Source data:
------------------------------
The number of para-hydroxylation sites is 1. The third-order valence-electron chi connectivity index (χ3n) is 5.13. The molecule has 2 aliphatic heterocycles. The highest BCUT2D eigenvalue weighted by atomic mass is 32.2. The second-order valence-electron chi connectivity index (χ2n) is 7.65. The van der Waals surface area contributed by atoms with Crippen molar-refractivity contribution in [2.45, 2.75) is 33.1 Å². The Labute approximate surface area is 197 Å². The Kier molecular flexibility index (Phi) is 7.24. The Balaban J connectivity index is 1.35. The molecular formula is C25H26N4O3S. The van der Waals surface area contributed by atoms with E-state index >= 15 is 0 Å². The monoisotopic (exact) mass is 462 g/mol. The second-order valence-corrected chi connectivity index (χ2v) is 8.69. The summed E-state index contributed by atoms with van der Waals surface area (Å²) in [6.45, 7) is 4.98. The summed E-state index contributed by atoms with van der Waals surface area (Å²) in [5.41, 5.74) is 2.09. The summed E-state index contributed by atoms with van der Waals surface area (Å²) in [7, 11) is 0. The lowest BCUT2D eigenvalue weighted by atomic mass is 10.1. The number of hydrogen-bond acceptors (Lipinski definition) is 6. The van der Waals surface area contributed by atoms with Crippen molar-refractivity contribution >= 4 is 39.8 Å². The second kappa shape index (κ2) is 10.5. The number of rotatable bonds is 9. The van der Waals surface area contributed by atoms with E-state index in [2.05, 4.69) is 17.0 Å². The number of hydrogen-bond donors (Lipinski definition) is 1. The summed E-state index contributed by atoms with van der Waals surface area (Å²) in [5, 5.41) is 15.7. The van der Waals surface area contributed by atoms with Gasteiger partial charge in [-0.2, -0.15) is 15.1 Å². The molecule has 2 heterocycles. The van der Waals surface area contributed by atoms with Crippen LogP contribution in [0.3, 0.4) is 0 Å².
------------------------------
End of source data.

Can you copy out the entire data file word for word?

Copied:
The number of para-hydroxylation sites is 1. The third-order valence-electron chi connectivity index (χ3n) is 5.13. The molecule has 2 aliphatic heterocycles. The highest BCUT2D eigenvalue weighted by atomic mass is 32.2. The second-order valence-electron chi connectivity index (χ2n) is 7.65. The van der Waals surface area contributed by atoms with Crippen molar-refractivity contribution in [2.45, 2.75) is 33.1 Å². The Labute approximate surface area is 197 Å². The Kier molecular flexibility index (Phi) is 7.24. The Balaban J connectivity index is 1.35. The molecular formula is C25H26N4O3S. The van der Waals surface area contributed by atoms with E-state index >= 15 is 0 Å². The monoisotopic (exact) mass is 462 g/mol. The second-order valence-corrected chi connectivity index (χ2v) is 8.69. The summed E-state index contributed by atoms with van der Waals surface area (Å²) in [6.45, 7) is 4.98. The summed E-state index contributed by atoms with van der Waals surface area (Å²) in [5.41, 5.74) is 2.09. The summed E-state index contributed by atoms with van der Waals surface area (Å²) in [7, 11) is 0. The lowest BCUT2D eigenvalue weighted by atomic mass is 10.1. The number of hydrogen-bond acceptors (Lipinski definition) is 6. The van der Waals surface area contributed by atoms with Crippen molar-refractivity contribution >= 4 is 39.8 Å². The second kappa shape index (κ2) is 10.5. The number of rotatable bonds is 9. The van der Waals surface area contributed by atoms with E-state index in [2.05, 4.69) is 17.0 Å². The number of hydrogen-bond donors (Lipinski definition) is 1. The summed E-state index contributed by atoms with van der Waals surface area (Å²) in [5, 5.41) is 15.7. The van der Waals surface area contributed by atoms with Gasteiger partial charge in [-0.2, -0.15) is 15.1 Å². The molecule has 2 heterocycles. The van der Waals surface area contributed by atoms with Crippen LogP contribution in [0.3, 0.4) is 0 Å².